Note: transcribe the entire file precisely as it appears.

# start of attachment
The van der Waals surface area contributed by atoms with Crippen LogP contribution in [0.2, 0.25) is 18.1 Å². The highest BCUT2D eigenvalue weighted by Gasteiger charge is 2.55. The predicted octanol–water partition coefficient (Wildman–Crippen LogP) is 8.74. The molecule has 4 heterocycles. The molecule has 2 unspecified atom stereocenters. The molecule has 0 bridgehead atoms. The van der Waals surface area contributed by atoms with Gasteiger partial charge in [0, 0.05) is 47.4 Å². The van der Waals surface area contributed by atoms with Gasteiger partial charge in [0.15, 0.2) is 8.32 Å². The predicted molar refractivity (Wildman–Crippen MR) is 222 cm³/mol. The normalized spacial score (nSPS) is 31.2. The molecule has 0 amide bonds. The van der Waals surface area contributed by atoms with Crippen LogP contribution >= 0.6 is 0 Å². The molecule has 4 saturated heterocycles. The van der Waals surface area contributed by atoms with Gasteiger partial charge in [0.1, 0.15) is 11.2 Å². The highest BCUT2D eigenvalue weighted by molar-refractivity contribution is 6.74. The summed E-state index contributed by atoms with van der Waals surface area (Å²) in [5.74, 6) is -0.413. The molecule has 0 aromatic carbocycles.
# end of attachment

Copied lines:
The van der Waals surface area contributed by atoms with Crippen LogP contribution in [0.2, 0.25) is 18.1 Å². The highest BCUT2D eigenvalue weighted by Gasteiger charge is 2.55. The predicted octanol–water partition coefficient (Wildman–Crippen LogP) is 8.74. The molecule has 4 heterocycles. The molecule has 2 unspecified atom stereocenters. The molecule has 0 bridgehead atoms. The van der Waals surface area contributed by atoms with Gasteiger partial charge in [0, 0.05) is 47.4 Å². The van der Waals surface area contributed by atoms with Gasteiger partial charge in [0.15, 0.2) is 8.32 Å². The predicted molar refractivity (Wildman–Crippen MR) is 222 cm³/mol. The normalized spacial score (nSPS) is 31.2. The molecule has 0 amide bonds. The van der Waals surface area contributed by atoms with Crippen LogP contribution >= 0.6 is 0 Å². The molecule has 4 saturated heterocycles. The van der Waals surface area contributed by atoms with Gasteiger partial charge in [0.1, 0.15) is 11.2 Å². The highest BCUT2D eigenvalue weighted by molar-refractivity contribution is 6.74. The summed E-state index contributed by atoms with van der Waals surface area (Å²) in [5.74, 6) is -0.413. The molecule has 0 aromatic carbocycles.